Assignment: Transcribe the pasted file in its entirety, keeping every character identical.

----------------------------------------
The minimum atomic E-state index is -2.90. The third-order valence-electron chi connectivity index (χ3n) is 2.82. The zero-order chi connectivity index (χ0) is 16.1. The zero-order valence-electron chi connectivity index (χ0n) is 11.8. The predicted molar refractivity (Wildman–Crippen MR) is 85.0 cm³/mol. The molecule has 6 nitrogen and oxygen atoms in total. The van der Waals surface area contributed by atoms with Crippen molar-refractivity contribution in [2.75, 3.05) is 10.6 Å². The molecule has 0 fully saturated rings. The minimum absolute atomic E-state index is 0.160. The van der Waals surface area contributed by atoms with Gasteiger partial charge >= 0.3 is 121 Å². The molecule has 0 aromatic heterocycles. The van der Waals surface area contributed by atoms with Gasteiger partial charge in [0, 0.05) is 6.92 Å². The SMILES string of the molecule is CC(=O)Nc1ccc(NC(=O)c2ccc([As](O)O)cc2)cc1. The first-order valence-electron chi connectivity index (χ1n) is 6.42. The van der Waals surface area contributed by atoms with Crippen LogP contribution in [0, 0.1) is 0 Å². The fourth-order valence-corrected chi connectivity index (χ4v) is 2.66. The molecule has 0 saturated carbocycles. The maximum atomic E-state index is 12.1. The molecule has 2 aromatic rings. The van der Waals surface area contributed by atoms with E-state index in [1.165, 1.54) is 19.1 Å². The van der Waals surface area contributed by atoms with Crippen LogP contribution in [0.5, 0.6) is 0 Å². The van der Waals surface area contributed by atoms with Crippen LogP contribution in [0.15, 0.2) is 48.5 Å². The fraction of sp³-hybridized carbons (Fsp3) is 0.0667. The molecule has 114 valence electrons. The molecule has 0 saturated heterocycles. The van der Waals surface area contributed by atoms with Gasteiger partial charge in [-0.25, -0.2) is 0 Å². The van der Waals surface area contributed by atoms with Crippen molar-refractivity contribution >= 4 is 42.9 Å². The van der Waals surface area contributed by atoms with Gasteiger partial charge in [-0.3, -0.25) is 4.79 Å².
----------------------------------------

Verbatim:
The minimum atomic E-state index is -2.90. The third-order valence-electron chi connectivity index (χ3n) is 2.82. The zero-order chi connectivity index (χ0) is 16.1. The zero-order valence-electron chi connectivity index (χ0n) is 11.8. The predicted molar refractivity (Wildman–Crippen MR) is 85.0 cm³/mol. The molecule has 6 nitrogen and oxygen atoms in total. The van der Waals surface area contributed by atoms with Crippen molar-refractivity contribution in [2.75, 3.05) is 10.6 Å². The molecule has 0 fully saturated rings. The minimum absolute atomic E-state index is 0.160. The van der Waals surface area contributed by atoms with Gasteiger partial charge >= 0.3 is 121 Å². The molecule has 0 aromatic heterocycles. The van der Waals surface area contributed by atoms with Gasteiger partial charge in [0, 0.05) is 6.92 Å². The SMILES string of the molecule is CC(=O)Nc1ccc(NC(=O)c2ccc([As](O)O)cc2)cc1. The first-order valence-electron chi connectivity index (χ1n) is 6.42. The van der Waals surface area contributed by atoms with Crippen LogP contribution in [0, 0.1) is 0 Å². The fourth-order valence-corrected chi connectivity index (χ4v) is 2.66. The molecule has 0 saturated carbocycles. The maximum atomic E-state index is 12.1. The molecule has 2 aromatic rings. The van der Waals surface area contributed by atoms with E-state index in [1.165, 1.54) is 19.1 Å². The van der Waals surface area contributed by atoms with Crippen LogP contribution in [0.5, 0.6) is 0 Å². The van der Waals surface area contributed by atoms with Crippen LogP contribution in [0.15, 0.2) is 48.5 Å². The fraction of sp³-hybridized carbons (Fsp3) is 0.0667. The molecule has 114 valence electrons. The molecule has 0 saturated heterocycles. The van der Waals surface area contributed by atoms with Gasteiger partial charge in [-0.25, -0.2) is 0 Å². The van der Waals surface area contributed by atoms with Crippen molar-refractivity contribution >= 4 is 42.9 Å². The van der Waals surface area contributed by atoms with Gasteiger partial charge in [-0.3, -0.25) is 4.79 Å².